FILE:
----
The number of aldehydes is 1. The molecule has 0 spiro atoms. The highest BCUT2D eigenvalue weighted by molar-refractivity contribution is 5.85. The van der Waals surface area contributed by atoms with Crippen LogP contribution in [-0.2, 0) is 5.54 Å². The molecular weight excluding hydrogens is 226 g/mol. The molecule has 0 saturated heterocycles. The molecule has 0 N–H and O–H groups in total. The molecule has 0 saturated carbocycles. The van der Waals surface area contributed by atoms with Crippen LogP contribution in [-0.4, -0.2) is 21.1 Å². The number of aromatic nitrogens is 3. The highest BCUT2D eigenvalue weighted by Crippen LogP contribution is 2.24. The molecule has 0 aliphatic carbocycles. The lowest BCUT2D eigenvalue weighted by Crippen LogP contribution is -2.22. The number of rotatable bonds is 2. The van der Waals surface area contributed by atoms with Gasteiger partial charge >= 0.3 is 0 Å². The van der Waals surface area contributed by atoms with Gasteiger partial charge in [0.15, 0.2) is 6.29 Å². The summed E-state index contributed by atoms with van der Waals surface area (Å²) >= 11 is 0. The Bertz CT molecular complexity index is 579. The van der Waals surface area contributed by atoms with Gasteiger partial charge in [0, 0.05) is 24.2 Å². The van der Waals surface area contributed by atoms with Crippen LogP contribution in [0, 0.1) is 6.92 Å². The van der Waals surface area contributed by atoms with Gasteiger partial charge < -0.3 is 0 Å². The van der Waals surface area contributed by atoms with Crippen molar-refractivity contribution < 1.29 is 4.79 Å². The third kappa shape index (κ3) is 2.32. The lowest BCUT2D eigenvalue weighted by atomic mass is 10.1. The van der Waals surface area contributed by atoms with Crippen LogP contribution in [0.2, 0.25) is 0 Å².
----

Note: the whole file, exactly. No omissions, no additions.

The number of aldehydes is 1. The molecule has 0 spiro atoms. The highest BCUT2D eigenvalue weighted by molar-refractivity contribution is 5.85. The van der Waals surface area contributed by atoms with Crippen LogP contribution in [-0.2, 0) is 5.54 Å². The molecular weight excluding hydrogens is 226 g/mol. The molecule has 0 saturated heterocycles. The molecule has 0 N–H and O–H groups in total. The molecule has 0 saturated carbocycles. The van der Waals surface area contributed by atoms with Crippen LogP contribution in [-0.4, -0.2) is 21.1 Å². The number of aromatic nitrogens is 3. The highest BCUT2D eigenvalue weighted by Crippen LogP contribution is 2.24. The molecule has 0 aliphatic carbocycles. The lowest BCUT2D eigenvalue weighted by Crippen LogP contribution is -2.22. The number of rotatable bonds is 2. The van der Waals surface area contributed by atoms with Gasteiger partial charge >= 0.3 is 0 Å². The van der Waals surface area contributed by atoms with Gasteiger partial charge in [0.15, 0.2) is 6.29 Å². The summed E-state index contributed by atoms with van der Waals surface area (Å²) >= 11 is 0. The Bertz CT molecular complexity index is 579. The van der Waals surface area contributed by atoms with Gasteiger partial charge in [0, 0.05) is 24.2 Å². The van der Waals surface area contributed by atoms with Crippen LogP contribution in [0, 0.1) is 6.92 Å². The van der Waals surface area contributed by atoms with Gasteiger partial charge < -0.3 is 0 Å². The van der Waals surface area contributed by atoms with Crippen molar-refractivity contribution < 1.29 is 4.79 Å². The third kappa shape index (κ3) is 2.32. The lowest BCUT2D eigenvalue weighted by atomic mass is 10.1. The van der Waals surface area contributed by atoms with Crippen LogP contribution in [0.2, 0.25) is 0 Å².